The Prince of Wales has heard the moving stories of Syrian refugees during a visit to a Jordanian camp where tens of thousands of displaced people live.
Charles toured a supermarket in the Al Zaatari refugee camp, 30 minutes from the Syrian border, walked down its main street and even sampled fresh bread and tea from shops along his route.
Charles chatted to the shoppers through an interpreter and around them were well stocked shelves and chilled cabinets selling everything from meat and milk to vegetables and frozen goods
They use pre-paid credit cards to buy their food and Charles was given one with around 20 Jordanian dinar (£18) as he walked into the store, and during his brief tour he chatted separately to two fathers buying supplies with their families.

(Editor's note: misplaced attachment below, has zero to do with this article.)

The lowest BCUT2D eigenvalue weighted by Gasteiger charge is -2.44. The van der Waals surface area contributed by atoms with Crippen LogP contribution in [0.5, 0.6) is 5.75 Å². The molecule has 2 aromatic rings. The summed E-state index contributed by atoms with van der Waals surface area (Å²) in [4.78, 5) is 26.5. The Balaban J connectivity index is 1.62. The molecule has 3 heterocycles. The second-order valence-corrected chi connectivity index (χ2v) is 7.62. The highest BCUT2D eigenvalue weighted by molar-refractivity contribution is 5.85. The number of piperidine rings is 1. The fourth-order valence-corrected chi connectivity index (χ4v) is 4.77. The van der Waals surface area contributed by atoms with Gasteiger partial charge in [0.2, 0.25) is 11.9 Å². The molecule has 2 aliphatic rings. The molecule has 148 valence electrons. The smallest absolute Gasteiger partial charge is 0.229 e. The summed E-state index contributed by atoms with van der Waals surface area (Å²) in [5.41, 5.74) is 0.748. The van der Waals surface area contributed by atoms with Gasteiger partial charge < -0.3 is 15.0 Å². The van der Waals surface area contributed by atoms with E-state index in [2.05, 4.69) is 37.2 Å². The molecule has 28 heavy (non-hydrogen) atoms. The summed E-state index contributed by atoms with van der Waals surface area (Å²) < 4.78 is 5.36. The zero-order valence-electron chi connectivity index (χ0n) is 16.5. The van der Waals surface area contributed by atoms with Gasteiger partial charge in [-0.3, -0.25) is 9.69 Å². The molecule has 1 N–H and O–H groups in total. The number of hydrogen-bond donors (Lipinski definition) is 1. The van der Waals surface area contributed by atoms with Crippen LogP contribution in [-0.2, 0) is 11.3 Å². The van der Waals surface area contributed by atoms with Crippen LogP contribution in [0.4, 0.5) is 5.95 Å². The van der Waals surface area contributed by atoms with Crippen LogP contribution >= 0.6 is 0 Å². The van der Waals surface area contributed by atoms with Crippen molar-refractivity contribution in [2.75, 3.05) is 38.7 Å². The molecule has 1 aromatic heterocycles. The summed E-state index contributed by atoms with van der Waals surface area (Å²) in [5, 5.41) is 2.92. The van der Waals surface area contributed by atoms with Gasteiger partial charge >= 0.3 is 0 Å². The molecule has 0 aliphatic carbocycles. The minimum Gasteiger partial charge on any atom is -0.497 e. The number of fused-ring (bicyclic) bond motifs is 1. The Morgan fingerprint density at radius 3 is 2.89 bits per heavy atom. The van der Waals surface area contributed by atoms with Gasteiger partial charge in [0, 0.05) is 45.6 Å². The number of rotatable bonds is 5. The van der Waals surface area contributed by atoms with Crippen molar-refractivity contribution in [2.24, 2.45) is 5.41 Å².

The heir to the throne was joined at the camp by International Development Secretary Justine Greening as her department has provided financial aid to Jordan.
Former British police working for a private company have helped to transform the camp's atmosphere by training Jordanian officers in community policing.
Security in the camp has also improved considerably since it opened in July 2012, said Brigadier General Waddah Hmoud who is in command of all five Syrian refugee camps in Jordan which are home to more than 600,000 people.
Al Zaatari with a population of around 85,000 and services like schools, hospitals and sport and recreation areas is more like a small town.